Where did the baby name Bertil come from in 1912?

Princess Margaret and baby Bertil (in 1913)
Princess Margaret and Bertil

Crown Prince Gustaf VI of Sweden and his wife, Margaret, welcomed their fourth child, a baby boy, in February of 1912. They named him Bertil.

The same year Prince Bertil was born, the name Bertil appeared for the first time in the U.S. baby name data:

  • 1914: 31 baby boys named Bertil
  • 1913: 17 baby boys named Bertil
  • 1912: 16 baby boys named Bertil [debut]
  • 1911: unlisted
  • 1910: unlisted

Bertil was the second-highest debut that year, after Woodroe (inspired by Woodrow Wilson, who was elected president in November).

But the early SSA numbers tend to skew low, so here’s some data from the Social Security Death Index (SSDI) for a different perspective. (I’m only counting people with the first name Bertil, and I’m ignoring the feminine variants Bertille and Bertilla.)

  • 1914: 51 people named Bertil
  • 1913: 37 people named Bertil
  • 1912: 40 people named Bertil
  • 1911: 19 people named Bertil
  • 1910: 32 people named Bertil

Just about all of the surnames I saw for Bertils in the SSDI were Swedish. Even more interesting, the SSA data indicates that many of these Bertils were born in Minnesota, Illinois and Massachusetts — states with large Swedish communities:

By 1910 the position of the Midwest as a place of residence for the Swedish immigrants and their children was still strong, but had weakened. Fifty-four percent of the Swedish immigrants and their children now lived in these states, with Minnesota and Illinois dominating. Fifteen percent lived in the East, where the immigrants were drawn to industrial areas in New England. New York City and Worcester, Massachusetts, were two leading destinations.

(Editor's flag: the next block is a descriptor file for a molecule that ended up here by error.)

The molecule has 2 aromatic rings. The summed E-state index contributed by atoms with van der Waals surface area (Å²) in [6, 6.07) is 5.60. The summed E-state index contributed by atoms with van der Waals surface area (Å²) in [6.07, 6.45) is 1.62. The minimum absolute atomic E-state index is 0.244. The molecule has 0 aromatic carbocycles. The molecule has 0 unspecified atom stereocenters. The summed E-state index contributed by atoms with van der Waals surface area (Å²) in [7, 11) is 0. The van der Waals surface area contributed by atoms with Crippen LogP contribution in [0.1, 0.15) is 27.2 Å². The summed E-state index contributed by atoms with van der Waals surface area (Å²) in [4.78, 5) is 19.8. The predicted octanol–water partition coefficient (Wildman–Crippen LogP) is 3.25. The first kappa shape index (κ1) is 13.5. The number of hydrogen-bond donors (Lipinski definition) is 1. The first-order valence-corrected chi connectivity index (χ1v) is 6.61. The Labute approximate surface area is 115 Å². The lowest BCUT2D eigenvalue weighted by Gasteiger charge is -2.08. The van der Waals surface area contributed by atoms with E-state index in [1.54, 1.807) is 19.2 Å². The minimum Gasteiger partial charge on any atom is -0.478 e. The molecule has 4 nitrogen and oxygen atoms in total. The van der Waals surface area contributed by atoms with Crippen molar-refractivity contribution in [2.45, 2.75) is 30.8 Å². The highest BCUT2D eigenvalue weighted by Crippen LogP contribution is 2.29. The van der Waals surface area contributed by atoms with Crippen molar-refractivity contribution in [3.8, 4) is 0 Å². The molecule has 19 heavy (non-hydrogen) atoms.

I think it’s safe to conclude that this usage of Bertil was occurring among Swedish immigrants (and their descendants) exclusively.

So what’s the etymology of Bertil? According to the Handbook of Scandinavian Names, the names Bertil and Bertel (which debuted the very next year) are “forms of the first element in German names like Berthold, from bert ‘bright, shining.’ The site Behind the Name simply says Bertil is a form of Berthold, meaning “bright ruler.”

Surprisingly, Bertil isn’t the first U.S. baby name debut we can link to Swedish royalty. Ebba, which debuted in 1888, was inspired by Princess Ebba Bernadotte — baby Bertil’s great aunt.

P.S. Bertil’s siblings were named Gustaf, Sigvard, Ingrid, and Carl. Curiously, none of them had a discernible influence on the U.S. baby name data like their brother did.


Image: Prins Bertil och hans mor

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